- 04 Mar
When Is It Time for a New Roof?
If your roof is around 20-30 years old, chances are, it is time to start thinking about a new roof. There are a few signs that shingles need replaced, other than just leaks. Shingles that have been blown off by strong winds do not always indicate a bad roof, but if they are blowing off under normal weather conditions, it can be a sign of brittleness and aging. Look at the shingles’ granule coating as well, which gives shingles their color but also protects against UV damage. Some granule loss is typical of old shingles, but really bad granule loss leaves bald patches of fading color, which cause shingles to dry out quickly and split into pieces. You may also want to keep an eye out for lifting and curling, both indicators the shingles are drying out too.
If indeed your shingles are done, you have two options: You can reroof (meaning, adding new shingles on top of old ones), or do a full replacement roof (stripping down the entire roof to the sheathing and installing a brand new roof) instead. Reroofing is alright as long as there is only one layer of shingles total and one of them is curling or lifting. Reroofing will not be possible if there are two or more layers however. Many experts believe that a reroof reduces the life span of new shingles by 20-40%, so it really is not ideal. Compared to underlayment over wood sheathing, the old shingles provides an uneven surface, so the new shingles won’t sit as flat, making them more susceptible to moving and blowing off. While roof manufacturers will not come right out and say it, reroofs definitely don’t last as long, and their warranties apply only to new installations and full replacements, not reroofs.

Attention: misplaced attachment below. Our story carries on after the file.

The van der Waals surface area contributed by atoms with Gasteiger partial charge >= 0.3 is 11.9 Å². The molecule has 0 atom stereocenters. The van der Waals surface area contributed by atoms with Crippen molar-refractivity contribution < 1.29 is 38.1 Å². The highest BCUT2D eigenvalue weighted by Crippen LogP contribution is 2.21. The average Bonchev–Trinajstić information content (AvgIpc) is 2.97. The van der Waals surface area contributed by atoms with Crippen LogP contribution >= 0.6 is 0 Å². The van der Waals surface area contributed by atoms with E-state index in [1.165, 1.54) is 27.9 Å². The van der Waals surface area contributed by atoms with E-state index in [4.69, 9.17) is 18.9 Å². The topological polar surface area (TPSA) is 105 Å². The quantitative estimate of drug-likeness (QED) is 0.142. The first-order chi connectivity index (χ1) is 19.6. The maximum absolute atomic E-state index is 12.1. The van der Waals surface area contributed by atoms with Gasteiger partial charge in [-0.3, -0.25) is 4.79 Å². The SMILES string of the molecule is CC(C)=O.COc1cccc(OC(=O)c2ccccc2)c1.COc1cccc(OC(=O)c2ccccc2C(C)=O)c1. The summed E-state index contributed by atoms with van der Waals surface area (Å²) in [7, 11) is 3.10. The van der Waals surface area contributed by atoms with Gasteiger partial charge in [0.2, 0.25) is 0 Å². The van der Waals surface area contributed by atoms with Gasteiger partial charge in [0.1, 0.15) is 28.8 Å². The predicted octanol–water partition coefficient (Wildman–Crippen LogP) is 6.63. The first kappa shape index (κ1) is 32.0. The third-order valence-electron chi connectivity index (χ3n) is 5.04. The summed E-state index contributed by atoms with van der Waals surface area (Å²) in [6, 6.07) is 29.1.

It is worth noting that GAF, the largest shingle manufacturer in America, now offers a lifetime limited warranty for all of its architectural shingles. It does reinforce that the gap between different grades of shingles has been regularly closing.
Regardless of the shingle grade, the labor is relatively the same, so go for the highest grade of shingle you can afford, to expand their lifespan over time. The difference in price is likely minimal, and the increased thickness and weight of the shingles make them more resistant to strong winds and bad weather.
About the Author
My journey as a Cleveland home inspector began 15 years ago when I was buying real estate properties in Ohio. Because they were my investments, I wanted to make sure I was getting a great deal, so I decided to learn everything I could about general home inspections.